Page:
Christy English is happiest when she is dreaming. Her dreams have taken her to the royal court of Henry II in THE QUEEN’S PAWN, to medieval Paris in TO BE QUEEN, and now to Regency England in MUCH ADO ABOUT JACK, LOVE ON A MIDSUMMER NIGHT, and HOW TO TAME A WILFULL WIFE, where she loves to watch her characters find true love, often in spite of themselves. 

Please visit her on her blog, Facebook, or  Twitter 

Monday, February 10, 2014


“Oh the weather outside is frightful,
But the fire is so delightful,
And since we've no place to go,
Let It Snow! Let It Snow! Let It Snow!

It doesn't show signs of pausing,
And I've bought some corn for popping,
The lights are turned way down low,
Let It Snow! Let It Snow! Let It Snow!”

Lyricist, Sammy Cahn and the composer Jule Styne wrote Let It Snow in 1945. Inspiration being what it is, no doubt Sammy Cahn had some experience with being snowed in and probably cabin fever. It's a song we most hear at Christmas although it's not, technically, a Christmas song.


Let it Snow was also used in the Bruce Willis film Die Hard (one of my favorite movies), when the hero, John McClane was traveling to meet his family at Christmas.  We can safely say that John didn't have cabin fever.  The ‘frightful’ weather didn't affect his creativity in the least. Yippee Ki-yay!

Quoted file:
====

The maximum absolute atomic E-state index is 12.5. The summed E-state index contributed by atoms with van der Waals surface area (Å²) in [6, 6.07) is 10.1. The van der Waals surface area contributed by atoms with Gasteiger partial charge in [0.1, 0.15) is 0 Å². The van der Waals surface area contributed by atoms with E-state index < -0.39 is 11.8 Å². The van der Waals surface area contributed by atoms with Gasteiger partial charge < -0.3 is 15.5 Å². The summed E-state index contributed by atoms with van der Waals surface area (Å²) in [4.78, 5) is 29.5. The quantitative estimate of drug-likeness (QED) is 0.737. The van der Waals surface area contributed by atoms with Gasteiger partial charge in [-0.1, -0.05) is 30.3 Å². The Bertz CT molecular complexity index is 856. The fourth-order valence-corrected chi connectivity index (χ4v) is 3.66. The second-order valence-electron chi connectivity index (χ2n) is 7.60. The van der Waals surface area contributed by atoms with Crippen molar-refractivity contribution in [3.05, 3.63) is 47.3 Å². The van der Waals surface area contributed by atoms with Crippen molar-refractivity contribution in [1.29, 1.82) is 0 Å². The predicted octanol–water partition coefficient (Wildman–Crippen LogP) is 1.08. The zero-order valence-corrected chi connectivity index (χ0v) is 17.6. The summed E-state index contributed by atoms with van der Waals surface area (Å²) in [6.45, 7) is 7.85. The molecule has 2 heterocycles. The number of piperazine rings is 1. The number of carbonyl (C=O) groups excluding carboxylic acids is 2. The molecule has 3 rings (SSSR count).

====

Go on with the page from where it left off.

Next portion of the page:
However, not all deal with cabin fever quite so creatively as Sammy Cahn or John McClane.


  • Does Cabin Fever affect your creativity?
  • Are you more creative at these times or less?


Upcoming guests this week: 

Wednesday, February 12, Christy English will be talking about her life long romance with writing. Friday, February 14, Elizabeth Michels' topic is When Daily Life Turns Fiction.

Additionally, I will be not be around on the 14th as I'm scheduled for out-patient (we hope) surgery. Not exactly how I envisioned spending Valentine's Day this year. I'll not be visiting blogs on that day but I will try to visit on Saturday--depending upon how I feel.